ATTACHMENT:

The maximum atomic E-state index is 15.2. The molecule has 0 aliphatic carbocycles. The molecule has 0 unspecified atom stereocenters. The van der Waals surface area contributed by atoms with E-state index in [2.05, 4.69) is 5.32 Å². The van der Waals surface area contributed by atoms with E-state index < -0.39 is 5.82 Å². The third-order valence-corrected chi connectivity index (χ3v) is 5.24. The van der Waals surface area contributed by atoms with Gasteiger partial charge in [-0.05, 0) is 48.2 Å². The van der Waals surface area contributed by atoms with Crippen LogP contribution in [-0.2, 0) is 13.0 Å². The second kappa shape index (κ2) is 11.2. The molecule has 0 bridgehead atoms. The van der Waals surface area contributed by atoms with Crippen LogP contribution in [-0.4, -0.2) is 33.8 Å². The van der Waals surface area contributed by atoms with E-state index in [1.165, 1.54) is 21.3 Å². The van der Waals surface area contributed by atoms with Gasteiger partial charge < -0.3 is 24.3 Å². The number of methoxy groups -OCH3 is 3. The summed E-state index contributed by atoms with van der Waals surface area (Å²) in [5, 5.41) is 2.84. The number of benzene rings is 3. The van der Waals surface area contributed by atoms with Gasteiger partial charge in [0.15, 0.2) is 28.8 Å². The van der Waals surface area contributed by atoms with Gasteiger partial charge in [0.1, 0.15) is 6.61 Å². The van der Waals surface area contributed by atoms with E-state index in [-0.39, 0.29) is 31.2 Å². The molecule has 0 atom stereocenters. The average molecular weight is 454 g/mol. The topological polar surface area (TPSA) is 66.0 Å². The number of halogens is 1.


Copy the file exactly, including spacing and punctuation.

The maximum atomic E-state index is 15.2. The molecule has 0 aliphatic carbocycles. The molecule has 0 unspecified atom stereocenters. The van der Waals surface area contributed by atoms with E-state index in [2.05, 4.69) is 5.32 Å². The van der Waals surface area contributed by atoms with E-state index < -0.39 is 5.82 Å². The third-order valence-corrected chi connectivity index (χ3v) is 5.24. The van der Waals surface area contributed by atoms with Gasteiger partial charge in [-0.05, 0) is 48.2 Å². The van der Waals surface area contributed by atoms with Crippen LogP contribution in [-0.2, 0) is 13.0 Å². The second kappa shape index (κ2) is 11.2. The molecule has 0 bridgehead atoms. The van der Waals surface area contributed by atoms with Crippen LogP contribution in [-0.4, -0.2) is 33.8 Å². The van der Waals surface area contributed by atoms with E-state index in [1.165, 1.54) is 21.3 Å². The van der Waals surface area contributed by atoms with Gasteiger partial charge < -0.3 is 24.3 Å². The number of methoxy groups -OCH3 is 3. The summed E-state index contributed by atoms with van der Waals surface area (Å²) in [5, 5.41) is 2.84. The number of benzene rings is 3. The van der Waals surface area contributed by atoms with Gasteiger partial charge in [0.15, 0.2) is 28.8 Å². The van der Waals surface area contributed by atoms with Gasteiger partial charge in [0.1, 0.15) is 6.61 Å². The van der Waals surface area contributed by atoms with E-state index in [-0.39, 0.29) is 31.2 Å². The molecule has 0 atom stereocenters. The average molecular weight is 454 g/mol. The topological polar surface area (TPSA) is 66.0 Å². The number of halogens is 1.